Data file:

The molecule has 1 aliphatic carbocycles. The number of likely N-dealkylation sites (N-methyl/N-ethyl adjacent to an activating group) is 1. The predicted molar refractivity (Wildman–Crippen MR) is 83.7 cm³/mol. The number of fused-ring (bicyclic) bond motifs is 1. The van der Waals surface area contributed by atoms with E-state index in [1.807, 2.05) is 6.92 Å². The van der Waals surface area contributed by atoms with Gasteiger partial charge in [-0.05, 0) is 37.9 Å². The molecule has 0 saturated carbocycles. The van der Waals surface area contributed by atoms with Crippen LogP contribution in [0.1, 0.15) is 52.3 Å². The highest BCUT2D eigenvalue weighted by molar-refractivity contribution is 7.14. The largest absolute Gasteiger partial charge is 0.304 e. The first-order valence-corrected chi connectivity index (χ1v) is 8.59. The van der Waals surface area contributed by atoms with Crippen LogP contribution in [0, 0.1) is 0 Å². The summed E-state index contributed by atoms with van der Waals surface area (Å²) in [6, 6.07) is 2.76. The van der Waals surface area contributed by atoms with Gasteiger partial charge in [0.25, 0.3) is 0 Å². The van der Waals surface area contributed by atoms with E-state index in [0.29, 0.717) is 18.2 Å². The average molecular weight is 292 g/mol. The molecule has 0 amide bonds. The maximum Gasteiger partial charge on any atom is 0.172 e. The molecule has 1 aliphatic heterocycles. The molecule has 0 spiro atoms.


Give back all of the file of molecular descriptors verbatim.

The molecule has 1 aliphatic carbocycles. The number of likely N-dealkylation sites (N-methyl/N-ethyl adjacent to an activating group) is 1. The predicted molar refractivity (Wildman–Crippen MR) is 83.7 cm³/mol. The number of fused-ring (bicyclic) bond motifs is 1. The van der Waals surface area contributed by atoms with E-state index in [1.807, 2.05) is 6.92 Å². The van der Waals surface area contributed by atoms with Gasteiger partial charge in [-0.05, 0) is 37.9 Å². The molecule has 0 saturated carbocycles. The van der Waals surface area contributed by atoms with Crippen LogP contribution in [0.1, 0.15) is 52.3 Å². The highest BCUT2D eigenvalue weighted by molar-refractivity contribution is 7.14. The largest absolute Gasteiger partial charge is 0.304 e. The first-order valence-corrected chi connectivity index (χ1v) is 8.59. The van der Waals surface area contributed by atoms with Crippen LogP contribution in [0, 0.1) is 0 Å². The summed E-state index contributed by atoms with van der Waals surface area (Å²) in [6, 6.07) is 2.76. The van der Waals surface area contributed by atoms with Gasteiger partial charge in [0.25, 0.3) is 0 Å². The van der Waals surface area contributed by atoms with E-state index in [0.29, 0.717) is 18.2 Å². The average molecular weight is 292 g/mol. The molecule has 0 amide bonds. The maximum Gasteiger partial charge on any atom is 0.172 e. The molecule has 1 aliphatic heterocycles. The molecule has 0 spiro atoms.